A Sustainable Workforce Starts With You

Rice University Professor Advises Managers to Reject Common Hiring Myths [VIDEO]

Brent Smith, PhD gave a stimulating presentation titled Managing Talent: Myths and Realities at the 2014 fall conference hosted by Kiley Advisors.  Pat Kiley introduced the Rice University dean and professor with a mention of the companies who have hired Dr. Smith “to help them with talent development and leadership coaching” including ExxonMobil and other companies who are the “who’s who of the energy industry” as well as those from other industries such as Microsoft.

Dr. Smith began his presentation by confessing that his original training was not in business, but that in fact he is a psychologist.  He believes, however, that this training makes him “uniquely qualified to think through this issue of talent, because at the end of the day the factors that are most interesting to companies are the factors that are focused on the psychology related to attracting and retaining the best quality talent in the industry.”

In his interactive presentation, Dr. Smith posed several questions to the assembled group of business leaders about “organizational perspective on practices related to managing talent” in the form of a True/False quiz.  As he presented each statement, he asked the group to indicate whether the statement was true or false.  Everyone quickly learned that many of the answers which appeared obvious at first, were actually negated by the research and studies which Dr. Smith then revealed.  He said that his main thesis is that “the more sophisticated you are in thinking about the practices that you use to manage talent, the more effective you will be at attracting and maintaining it.”

Later in his presentation, Dr. Smith stated, “Overwhelmingly, the practices and procedures that organizations use to hire talent are oftentimes the ones that are the least valid at predicting actual success and productivity of employees.”

While talking about factors which motivate today’s employees to remain committed to the companies for whom they work, Dr. Smith made the following observation:

“In the energy industry, over the last five years I have seen six or seven surveys that have been done – some by the majors, some by mid-size exploration and production companies, some by services companies – that have focused on trying to understand what drives the next generation of employees, because they seem to be a little bit different than older generations of employees.  What is really quite striking is that [the surveys] all tend to yield the same conclusion to the question ‘What motivates or creates that commitment [of an employee toward his employer]?’  The top three, and usually in this order, are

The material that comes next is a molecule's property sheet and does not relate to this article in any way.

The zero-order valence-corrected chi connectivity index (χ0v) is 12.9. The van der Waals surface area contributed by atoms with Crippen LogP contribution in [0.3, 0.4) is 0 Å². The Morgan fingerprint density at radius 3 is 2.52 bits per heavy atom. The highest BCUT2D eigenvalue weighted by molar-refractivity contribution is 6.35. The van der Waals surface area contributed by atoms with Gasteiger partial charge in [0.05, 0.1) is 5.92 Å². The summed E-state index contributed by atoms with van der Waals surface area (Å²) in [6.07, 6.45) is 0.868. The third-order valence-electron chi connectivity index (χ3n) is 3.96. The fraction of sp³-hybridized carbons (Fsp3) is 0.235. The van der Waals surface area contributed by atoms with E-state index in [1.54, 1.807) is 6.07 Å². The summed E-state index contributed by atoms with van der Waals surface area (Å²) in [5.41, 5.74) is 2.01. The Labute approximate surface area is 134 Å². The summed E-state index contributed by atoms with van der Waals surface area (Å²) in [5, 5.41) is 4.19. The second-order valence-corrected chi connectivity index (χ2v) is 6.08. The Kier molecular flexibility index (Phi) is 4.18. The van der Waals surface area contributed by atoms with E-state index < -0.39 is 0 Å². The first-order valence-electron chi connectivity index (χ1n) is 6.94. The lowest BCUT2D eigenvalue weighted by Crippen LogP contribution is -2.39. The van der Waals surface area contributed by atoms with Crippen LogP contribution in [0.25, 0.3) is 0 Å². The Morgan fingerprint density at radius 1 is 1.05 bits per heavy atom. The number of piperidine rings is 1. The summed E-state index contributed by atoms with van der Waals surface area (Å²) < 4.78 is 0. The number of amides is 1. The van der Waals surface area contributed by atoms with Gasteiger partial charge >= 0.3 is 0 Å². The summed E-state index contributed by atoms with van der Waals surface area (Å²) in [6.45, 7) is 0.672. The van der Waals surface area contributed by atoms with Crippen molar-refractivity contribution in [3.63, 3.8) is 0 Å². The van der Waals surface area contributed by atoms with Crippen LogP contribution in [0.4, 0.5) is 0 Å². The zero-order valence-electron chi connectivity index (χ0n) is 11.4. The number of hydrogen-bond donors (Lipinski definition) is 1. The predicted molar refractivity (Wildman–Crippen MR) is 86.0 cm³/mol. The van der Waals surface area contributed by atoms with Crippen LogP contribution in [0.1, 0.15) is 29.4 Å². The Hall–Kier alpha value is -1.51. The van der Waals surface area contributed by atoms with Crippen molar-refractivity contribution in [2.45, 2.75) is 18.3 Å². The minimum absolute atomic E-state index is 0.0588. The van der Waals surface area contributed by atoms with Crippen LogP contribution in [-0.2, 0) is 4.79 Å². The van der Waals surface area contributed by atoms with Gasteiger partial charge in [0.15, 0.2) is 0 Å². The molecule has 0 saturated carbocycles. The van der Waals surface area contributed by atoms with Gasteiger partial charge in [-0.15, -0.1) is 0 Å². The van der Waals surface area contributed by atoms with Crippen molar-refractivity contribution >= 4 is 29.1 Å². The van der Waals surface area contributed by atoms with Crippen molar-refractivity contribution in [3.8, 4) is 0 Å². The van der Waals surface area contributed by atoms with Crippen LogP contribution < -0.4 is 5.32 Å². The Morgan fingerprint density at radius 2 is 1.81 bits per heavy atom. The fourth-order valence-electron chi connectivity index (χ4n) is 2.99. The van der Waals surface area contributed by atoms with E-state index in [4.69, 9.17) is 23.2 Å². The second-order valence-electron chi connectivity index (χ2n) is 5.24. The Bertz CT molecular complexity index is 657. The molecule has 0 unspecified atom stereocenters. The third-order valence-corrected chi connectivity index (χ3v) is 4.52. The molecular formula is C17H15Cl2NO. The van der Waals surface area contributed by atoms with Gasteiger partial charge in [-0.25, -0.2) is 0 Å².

1. development / investments in people,
  2. appropriate work/life balance, and
  3. compensation.”

One very interesting topic he talked about was the correlation between the general opinion among employees that good leadership is a skill that can be learned by individuals and the financial success of the company for which they work.  He said:

“The organizations in which you had a lower percentage of people believing that leadership could not be trained (in other words, you had a higher percentage of people believing that leadership could be) those organizations financially outperformed the others, and they did so even against others within their own industry.  That was actually the most interesting part of the study.  The lower that percentage, the better financially performing those organizations were, and were across time.  So the more people you have in your organization believing that leadership could be developed, then the better financially performing [your company] was.”

His fascinating presentation can be viewed in its entirety in the following two videos, with a total length of 56 minutes.




Dr. Smith is currently Associate Dean of Executive Education and Associate Professor of Management and Psychology at Rice University.  He has also been a faculty member at London Business School and Cornell University where he taught in the School of Industrial and Labor Relations and the Johnson Graduate School of Management.  He has conducted executive workshops for such companies as ExxonMobil, Shell, IBM, Microsoft, El Paso Energy, KPMG and many more.


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